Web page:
Naugahyde (sometimes abbreviated to Nauga) is an American brand of artificial leather (or "pleather" from plastic leather). Naugahyde is a composite of a knit fabric backing and polyvinyl chloride (PVC) plastic coating. It was developed by United States Rubber Company, and is now manufactured and sold by Uniroyal Engineered Products, LLC, a privately held company. Its name, first used as a trademark in 1936, comes from the Borough of Naugatuck, Connecticut, where it was first produced. Uniroyal asserts that Naugahyde is one of the most popular premium pleathers. Naugahyde is manufactured in Stoughton, Wisconsin.
Advertising campaign showing the fictional Nauga character. Note that the Nauga's skin is made of vinyl.
A marketing campaign of the 1960s and 1970s asserted humorously that Naugahyde was obtained from the skin of an animal called a "Nauga". The claim became an urban myth. The campaign emphasized that, unlike other animals, which must typically be slaughtered to obtain their hides, Naugas can shed their skin without harm to themselves. The Nauga doll, a squat, horned monster with a wide toothy grin, became popular in the 1960s and is still sold today.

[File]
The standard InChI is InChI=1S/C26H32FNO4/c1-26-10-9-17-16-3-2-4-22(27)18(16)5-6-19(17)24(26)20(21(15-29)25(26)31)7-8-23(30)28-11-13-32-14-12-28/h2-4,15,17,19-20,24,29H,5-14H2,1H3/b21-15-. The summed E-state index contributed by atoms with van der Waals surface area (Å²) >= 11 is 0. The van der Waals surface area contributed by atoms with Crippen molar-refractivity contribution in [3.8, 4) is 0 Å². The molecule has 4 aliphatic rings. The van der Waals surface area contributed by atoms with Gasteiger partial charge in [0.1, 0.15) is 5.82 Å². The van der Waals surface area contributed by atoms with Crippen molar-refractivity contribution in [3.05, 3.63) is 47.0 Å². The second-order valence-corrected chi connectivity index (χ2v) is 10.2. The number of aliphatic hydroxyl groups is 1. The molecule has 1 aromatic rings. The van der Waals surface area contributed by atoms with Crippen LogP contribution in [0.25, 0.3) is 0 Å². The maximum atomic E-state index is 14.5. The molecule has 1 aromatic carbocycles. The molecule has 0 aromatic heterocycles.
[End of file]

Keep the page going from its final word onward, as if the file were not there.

In popular culture 
British singer-songwriter Al Stewart referred to Naugahyde in his song "Gina in The Kings Road" on his 2005 album A Beach Full of Shells. Set in the swinging '60s in London, the song is about a young lady, popular with many gentlemen, with whom he forms a liaison about which he says "Don't you cast aspersions on my Naugahyde affair". Naugahyde is also mentioned in the song, "Randy Scouse Git," by the Monkees.  The line from the song is, "Now they've darkened all the windows And the seats are naugahyde. I've been waiting for an hour, I can't find a place to hide." Allan Sherman's parody of "Chim Chim Cher-ee" contains the line "My chair is upholstered in real Naugahyde; When they killed that nauga, I sat down and cried."
See also 
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